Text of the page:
• Dopaminergic agonists — reduce RLS symptoms
  • Dopaminergic agents — reduce RLS symptoms
  • Benzodiazepines — allow for a more restful sleep
  • Opiates — induce relaxation and diminish pain

Side Effects of RLS Drugs

Side effects of RLS drug therapy may include daytime sleepiness (dopaminergic agonists and benzodiazepines), hallucinations and nausea (dopaminergic agents) or constipation and dependency (opiates). Before taking any medication, discuss the possibility of side effects with your doctor.

In 1996, Drs. Allen and Earley from Johns Hopkins University described a phenomenon called augmentation, in which RLS symptoms are more severe, spread to parts of the body other than the legs, and begin earlier in the evening as a result of taking dopaminergic agents to treat RLS symptoms. If augmentation occurs it can be managed with dose and medication adjustments.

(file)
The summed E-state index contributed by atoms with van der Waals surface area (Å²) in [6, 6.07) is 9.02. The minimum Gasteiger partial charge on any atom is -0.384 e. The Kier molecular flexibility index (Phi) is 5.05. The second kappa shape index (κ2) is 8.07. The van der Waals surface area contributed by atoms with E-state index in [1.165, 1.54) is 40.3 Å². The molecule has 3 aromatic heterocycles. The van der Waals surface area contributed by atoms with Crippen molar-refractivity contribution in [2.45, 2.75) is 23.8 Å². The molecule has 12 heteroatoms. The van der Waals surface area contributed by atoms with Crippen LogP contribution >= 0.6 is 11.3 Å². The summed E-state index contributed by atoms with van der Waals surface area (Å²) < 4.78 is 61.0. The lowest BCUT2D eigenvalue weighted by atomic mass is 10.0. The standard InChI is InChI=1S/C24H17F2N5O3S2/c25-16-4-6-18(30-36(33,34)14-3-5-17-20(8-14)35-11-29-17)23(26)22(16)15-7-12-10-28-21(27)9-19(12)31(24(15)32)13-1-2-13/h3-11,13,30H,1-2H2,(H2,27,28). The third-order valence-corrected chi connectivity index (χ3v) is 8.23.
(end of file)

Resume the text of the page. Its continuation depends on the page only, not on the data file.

Home Treatment of RLS

There are also a number of self-directed activities for managing the symptoms of RLS including walking, massaging the legs, stretching, hot or cold packs, vibration, and acupressure. Practicing relaxation techniques such as meditation or yoga have been known to alleviate symptoms. For many people, treating an underlying cause or effective pharmacological treatment of primary RLS and implementation of coping strategies provides relief from most symptoms. However, sometimes medications need to be changed over time or doses adjusted and regular consultation with a physician is recommended.